at rsatreefactor.Main$2.run(Main.java:6
at java.lang.Thread.run(Thread.java:613)
Sometimes, all 4 threads crash, and sometimes, it works perfectly. Do you need me to post code? 

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darkstone knight
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Joined: 07 Sep 2008 Posts: 438

Posted: 24 Oct 2009 06:48:26 pm Post subject: 


seeing as "thread1" doesnt throw an error, you might be using duplicate labels / vars 

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Graphmastur
Advanced Member
Joined: 25 Mar 2009 Posts: 360

Posted: 24 Oct 2009 08:11:59 pm Post subject: 


I thought so, but sometimes, even of crashes. It seems to be where the node class has some biginteger variables that don't get declared. Except, that I made sure the variables were declared. This is why I hate threads! 

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Mapar007
Advanced Member
Joined: 04 Oct 2008 Posts: 365

Posted: 25 Oct 2009 01:40:36 am Post subject: 


You need to make use of the semaphores. (did you have the synchronized keyword on your findFactors method and those BigIntegers?)
And can we see this line 18 causing trouble (or the whole source, if possible)
Last edited by Guest on 25 Oct 2009 01:41:11 am; edited 1 time in total 

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Graphmastur
Advanced Member
Joined: 25 Mar 2009 Posts: 360

Posted: 25 Oct 2009 09:47:43 am Post subject: 


Sure. Line 18 is in the FindFactors program, but I erased a few comment lines, so now it is line 15. Sometimes it works perfectly and sometimes all or some of them throw an exception. Can you figure it out?
EDIT: For the record, I changed the recursive method to be synchronized.
[attachment=2877:rsatreefactor.zip]
Last edited by Guest on 25 Oct 2009 09:53:48 am; edited 1 time in total 

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Lionel Debroux
Member
Joined: 01 Aug 2009 Posts: 170

Posted: 29 Oct 2009 08:10:48 am Post subject: 


Do you have to do this as a homework assignment, or is it purely for fun ?
As one of the admins of the BOINC server that centralized the factoring of the TI* 512bit RSA keys, I recently became interested in factoring integers. I learnt (without trying to understand how the ones I didn't already know about work ) that there are multiple factoring algorithms, and each of them has a range (a size, if you prefer) of input numbers where it shines. Trial division is good, but only up to 100010000. Then, other methods are used, such as (in ascending order of input size) Pollard's rho heuristic (easy to implement on embedded platforms), P+1, P1, ECM, quadratic sieves (several algorithms), number field sieves (several algorithms). GNFS and SNFS are completely undesirable for 20digit numbers, they don't start shining until they're fed 90 to 110digit numbers (at which point the quadratic sieves become too slow).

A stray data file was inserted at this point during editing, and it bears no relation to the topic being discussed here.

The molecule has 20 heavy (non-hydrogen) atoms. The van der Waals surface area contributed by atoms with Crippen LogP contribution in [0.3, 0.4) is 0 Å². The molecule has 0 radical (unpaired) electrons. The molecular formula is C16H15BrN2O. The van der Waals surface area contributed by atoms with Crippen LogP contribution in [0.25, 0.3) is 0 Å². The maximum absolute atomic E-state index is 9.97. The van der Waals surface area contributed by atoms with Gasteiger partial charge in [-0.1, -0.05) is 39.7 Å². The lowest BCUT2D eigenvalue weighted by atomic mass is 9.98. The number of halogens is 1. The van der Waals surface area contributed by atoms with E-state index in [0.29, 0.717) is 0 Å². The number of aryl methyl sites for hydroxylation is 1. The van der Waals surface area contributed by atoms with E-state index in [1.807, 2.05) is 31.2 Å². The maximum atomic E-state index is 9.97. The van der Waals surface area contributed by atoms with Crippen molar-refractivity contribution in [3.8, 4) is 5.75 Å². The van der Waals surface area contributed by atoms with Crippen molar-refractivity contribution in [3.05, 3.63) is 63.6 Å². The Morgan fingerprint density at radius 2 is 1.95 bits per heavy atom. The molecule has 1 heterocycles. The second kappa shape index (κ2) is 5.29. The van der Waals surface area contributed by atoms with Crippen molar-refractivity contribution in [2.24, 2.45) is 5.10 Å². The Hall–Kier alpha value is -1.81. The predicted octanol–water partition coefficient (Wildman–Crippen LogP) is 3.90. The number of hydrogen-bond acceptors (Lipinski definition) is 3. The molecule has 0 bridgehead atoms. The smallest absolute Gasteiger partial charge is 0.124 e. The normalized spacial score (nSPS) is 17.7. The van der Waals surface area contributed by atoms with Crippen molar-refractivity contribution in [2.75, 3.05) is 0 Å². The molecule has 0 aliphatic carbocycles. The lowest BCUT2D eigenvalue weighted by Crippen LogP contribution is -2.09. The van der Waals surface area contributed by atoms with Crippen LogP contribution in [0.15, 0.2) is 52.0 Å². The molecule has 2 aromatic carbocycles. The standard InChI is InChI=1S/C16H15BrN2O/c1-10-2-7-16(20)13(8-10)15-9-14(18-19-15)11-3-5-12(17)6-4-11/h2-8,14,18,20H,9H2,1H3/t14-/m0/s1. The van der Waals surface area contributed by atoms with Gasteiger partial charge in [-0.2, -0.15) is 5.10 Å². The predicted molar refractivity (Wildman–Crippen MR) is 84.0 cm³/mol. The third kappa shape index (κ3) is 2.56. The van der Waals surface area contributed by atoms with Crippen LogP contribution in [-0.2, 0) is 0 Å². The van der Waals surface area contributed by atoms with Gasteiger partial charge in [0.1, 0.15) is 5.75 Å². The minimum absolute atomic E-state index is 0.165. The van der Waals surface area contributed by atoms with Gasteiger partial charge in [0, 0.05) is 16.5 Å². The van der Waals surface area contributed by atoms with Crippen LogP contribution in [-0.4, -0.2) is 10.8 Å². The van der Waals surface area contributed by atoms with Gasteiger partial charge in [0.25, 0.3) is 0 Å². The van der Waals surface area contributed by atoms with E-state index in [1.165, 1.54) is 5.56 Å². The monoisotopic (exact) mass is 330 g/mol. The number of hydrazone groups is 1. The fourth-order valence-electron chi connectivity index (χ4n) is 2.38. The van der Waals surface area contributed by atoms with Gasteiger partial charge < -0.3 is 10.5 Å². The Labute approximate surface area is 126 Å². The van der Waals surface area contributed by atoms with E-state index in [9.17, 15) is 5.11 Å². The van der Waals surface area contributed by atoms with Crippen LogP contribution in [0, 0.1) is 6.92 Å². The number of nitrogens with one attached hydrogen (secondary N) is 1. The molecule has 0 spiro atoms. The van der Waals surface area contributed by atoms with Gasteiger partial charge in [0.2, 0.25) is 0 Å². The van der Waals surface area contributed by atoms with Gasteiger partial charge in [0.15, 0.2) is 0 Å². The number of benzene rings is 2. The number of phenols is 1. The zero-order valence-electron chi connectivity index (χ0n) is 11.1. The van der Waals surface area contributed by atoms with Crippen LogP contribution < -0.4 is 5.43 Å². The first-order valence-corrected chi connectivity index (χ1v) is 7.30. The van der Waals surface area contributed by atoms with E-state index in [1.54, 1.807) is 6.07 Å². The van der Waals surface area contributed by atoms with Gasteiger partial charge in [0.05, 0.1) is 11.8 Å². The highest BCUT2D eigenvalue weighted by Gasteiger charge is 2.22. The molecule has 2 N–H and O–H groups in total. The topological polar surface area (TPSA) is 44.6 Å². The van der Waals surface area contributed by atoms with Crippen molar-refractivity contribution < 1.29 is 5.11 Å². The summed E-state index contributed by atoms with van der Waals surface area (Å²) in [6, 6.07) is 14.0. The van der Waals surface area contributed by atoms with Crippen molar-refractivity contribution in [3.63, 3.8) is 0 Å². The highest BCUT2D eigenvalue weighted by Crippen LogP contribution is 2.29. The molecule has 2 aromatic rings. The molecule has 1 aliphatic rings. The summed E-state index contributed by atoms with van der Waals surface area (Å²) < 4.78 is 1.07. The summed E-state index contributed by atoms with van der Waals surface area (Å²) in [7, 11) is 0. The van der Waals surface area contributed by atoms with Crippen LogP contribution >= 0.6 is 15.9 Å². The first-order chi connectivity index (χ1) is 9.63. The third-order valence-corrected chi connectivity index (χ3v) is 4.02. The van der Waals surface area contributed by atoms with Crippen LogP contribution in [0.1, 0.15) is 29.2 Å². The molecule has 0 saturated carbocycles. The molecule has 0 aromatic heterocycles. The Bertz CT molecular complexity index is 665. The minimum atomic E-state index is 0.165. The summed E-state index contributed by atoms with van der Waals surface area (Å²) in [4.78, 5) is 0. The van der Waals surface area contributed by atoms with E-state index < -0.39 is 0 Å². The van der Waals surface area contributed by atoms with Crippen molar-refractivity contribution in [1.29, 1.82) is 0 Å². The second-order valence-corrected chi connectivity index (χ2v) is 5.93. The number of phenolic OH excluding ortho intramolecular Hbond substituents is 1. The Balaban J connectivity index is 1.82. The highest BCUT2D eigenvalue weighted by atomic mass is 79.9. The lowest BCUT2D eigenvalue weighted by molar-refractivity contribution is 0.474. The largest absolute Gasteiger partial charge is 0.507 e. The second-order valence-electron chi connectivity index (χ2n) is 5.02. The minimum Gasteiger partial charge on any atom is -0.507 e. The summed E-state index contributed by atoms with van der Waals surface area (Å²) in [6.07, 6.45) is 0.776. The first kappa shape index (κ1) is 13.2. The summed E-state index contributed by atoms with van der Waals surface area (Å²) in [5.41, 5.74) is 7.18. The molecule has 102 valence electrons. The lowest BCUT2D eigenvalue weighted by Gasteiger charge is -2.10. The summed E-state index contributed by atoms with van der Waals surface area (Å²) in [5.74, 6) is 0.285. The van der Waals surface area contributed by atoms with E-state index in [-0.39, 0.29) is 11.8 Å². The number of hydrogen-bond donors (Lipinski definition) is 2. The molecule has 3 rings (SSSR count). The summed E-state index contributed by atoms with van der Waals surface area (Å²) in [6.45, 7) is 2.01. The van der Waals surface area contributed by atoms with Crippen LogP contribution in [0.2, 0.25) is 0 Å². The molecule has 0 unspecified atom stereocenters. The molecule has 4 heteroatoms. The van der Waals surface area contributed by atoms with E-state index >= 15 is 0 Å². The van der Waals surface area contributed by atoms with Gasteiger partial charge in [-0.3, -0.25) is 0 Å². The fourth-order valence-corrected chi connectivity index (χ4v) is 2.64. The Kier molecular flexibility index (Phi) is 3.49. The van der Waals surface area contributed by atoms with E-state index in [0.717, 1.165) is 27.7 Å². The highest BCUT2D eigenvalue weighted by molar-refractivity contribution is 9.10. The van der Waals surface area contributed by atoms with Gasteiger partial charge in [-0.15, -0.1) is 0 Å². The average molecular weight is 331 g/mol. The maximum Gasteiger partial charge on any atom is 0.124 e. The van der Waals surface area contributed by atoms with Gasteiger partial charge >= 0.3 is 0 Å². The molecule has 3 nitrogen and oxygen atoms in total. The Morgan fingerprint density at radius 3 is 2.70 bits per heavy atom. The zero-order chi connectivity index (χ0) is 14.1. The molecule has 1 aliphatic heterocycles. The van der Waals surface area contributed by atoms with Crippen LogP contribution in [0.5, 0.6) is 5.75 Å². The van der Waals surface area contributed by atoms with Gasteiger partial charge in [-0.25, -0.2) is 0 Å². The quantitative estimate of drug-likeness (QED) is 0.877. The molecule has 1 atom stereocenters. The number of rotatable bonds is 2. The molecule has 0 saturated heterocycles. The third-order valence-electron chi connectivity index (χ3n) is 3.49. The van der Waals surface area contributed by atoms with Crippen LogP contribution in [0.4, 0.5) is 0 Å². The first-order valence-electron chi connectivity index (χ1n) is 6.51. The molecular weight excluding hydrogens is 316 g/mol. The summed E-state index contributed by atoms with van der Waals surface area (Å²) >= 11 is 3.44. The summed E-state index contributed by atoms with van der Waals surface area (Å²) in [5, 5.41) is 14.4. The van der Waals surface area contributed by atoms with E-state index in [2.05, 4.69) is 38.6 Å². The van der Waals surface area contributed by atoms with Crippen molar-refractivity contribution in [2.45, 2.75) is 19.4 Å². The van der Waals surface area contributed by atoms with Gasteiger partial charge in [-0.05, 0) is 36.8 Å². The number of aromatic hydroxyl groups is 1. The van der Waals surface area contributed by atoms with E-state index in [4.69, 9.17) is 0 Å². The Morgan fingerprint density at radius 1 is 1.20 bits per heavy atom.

ECM is slightly different from the others: it's great for shaving off "small" factors, thereby reducing the size of composites that are fed to other methods (if composite factors remain). There's a rule of thumb for stopping ECM work: about 2/7 of the GNFS complexity or 2/9 of the SNFS complexity.
If you're looking for some code:
* a Java applet, with available source code, can be reached at http://www.alpertron.com.ar/ECM.HTM .
* YAFU ( http://sites.google.com/site/bbuhrow/home ) implements all the algorithms I mentioned above, in C + x86,x86_64 (and others ?) assembly. Here is the output of the factoring of the three numbers found in your Main.java:
Code: >> 10234781923099*3216049751*3007
ans = 98977112540952773175735443
>> factor(98977112540952773175735443)
***** cpu looks to be about 1995.011040 MHz
factoring 98977112540952773175735443
div: primes less than 10000
rho: x^2 + 1, doing 1000 iterations on C23
rho: x^2 + 3, doing 1000 iterations on C23
rho: x^2 + 2, doing 1000 iterations on C23
starting pQS on c(23): 32915567855321840098349
s_init = 0, pmax = 1033, cutoff = 30990(30 * pmax)
inner_block_size = 32768, blocksize = 65536
n = 23 digits, 78 bits
B = 99, T = 1.10, k = 5
base closnuf = 38
167(99) relations found: 85 full + 82 from 394 partial, using 3 blocks
Total pQS time = 0.0000 seconds.
Total factoring time = 0.1108 seconds
***factors found***
P2 = 31
P2 = 97
PRP14 = 10234781923099
PRP10 = 3216049751
ans = 1
and the output of YAFU factoring a C83:
Code: >> factor(1382662627090824241033467794067341123107180168462823076114730977627871907579
7947537)
***** cpu looks to be about 1994.999520 MHz